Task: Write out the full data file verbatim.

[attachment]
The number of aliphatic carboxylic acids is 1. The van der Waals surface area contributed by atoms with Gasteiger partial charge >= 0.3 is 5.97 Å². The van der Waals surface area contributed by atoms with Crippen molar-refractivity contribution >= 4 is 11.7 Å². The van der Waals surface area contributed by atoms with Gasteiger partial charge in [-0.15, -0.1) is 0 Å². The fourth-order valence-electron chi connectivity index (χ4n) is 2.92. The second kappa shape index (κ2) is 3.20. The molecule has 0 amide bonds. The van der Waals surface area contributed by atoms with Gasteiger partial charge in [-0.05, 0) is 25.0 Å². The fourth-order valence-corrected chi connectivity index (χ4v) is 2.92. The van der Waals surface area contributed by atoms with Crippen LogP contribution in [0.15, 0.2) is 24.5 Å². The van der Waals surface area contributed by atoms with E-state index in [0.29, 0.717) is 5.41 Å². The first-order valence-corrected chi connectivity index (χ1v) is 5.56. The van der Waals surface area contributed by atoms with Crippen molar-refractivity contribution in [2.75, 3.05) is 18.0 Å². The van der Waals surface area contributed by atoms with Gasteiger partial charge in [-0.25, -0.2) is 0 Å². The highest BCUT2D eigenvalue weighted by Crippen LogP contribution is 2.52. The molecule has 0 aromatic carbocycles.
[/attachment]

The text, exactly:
The number of aliphatic carboxylic acids is 1. The van der Waals surface area contributed by atoms with Gasteiger partial charge >= 0.3 is 5.97 Å². The van der Waals surface area contributed by atoms with Crippen molar-refractivity contribution >= 4 is 11.7 Å². The van der Waals surface area contributed by atoms with Gasteiger partial charge in [-0.15, -0.1) is 0 Å². The fourth-order valence-electron chi connectivity index (χ4n) is 2.92. The second kappa shape index (κ2) is 3.20. The molecule has 0 amide bonds. The van der Waals surface area contributed by atoms with Gasteiger partial charge in [-0.05, 0) is 25.0 Å². The fourth-order valence-corrected chi connectivity index (χ4v) is 2.92. The van der Waals surface area contributed by atoms with Crippen LogP contribution in [0.15, 0.2) is 24.5 Å². The van der Waals surface area contributed by atoms with E-state index in [0.29, 0.717) is 5.41 Å². The first-order valence-corrected chi connectivity index (χ1v) is 5.56. The van der Waals surface area contributed by atoms with Crippen molar-refractivity contribution in [2.75, 3.05) is 18.0 Å². The van der Waals surface area contributed by atoms with Gasteiger partial charge in [-0.25, -0.2) is 0 Å². The highest BCUT2D eigenvalue weighted by Crippen LogP contribution is 2.52. The molecule has 0 aromatic carbocycles.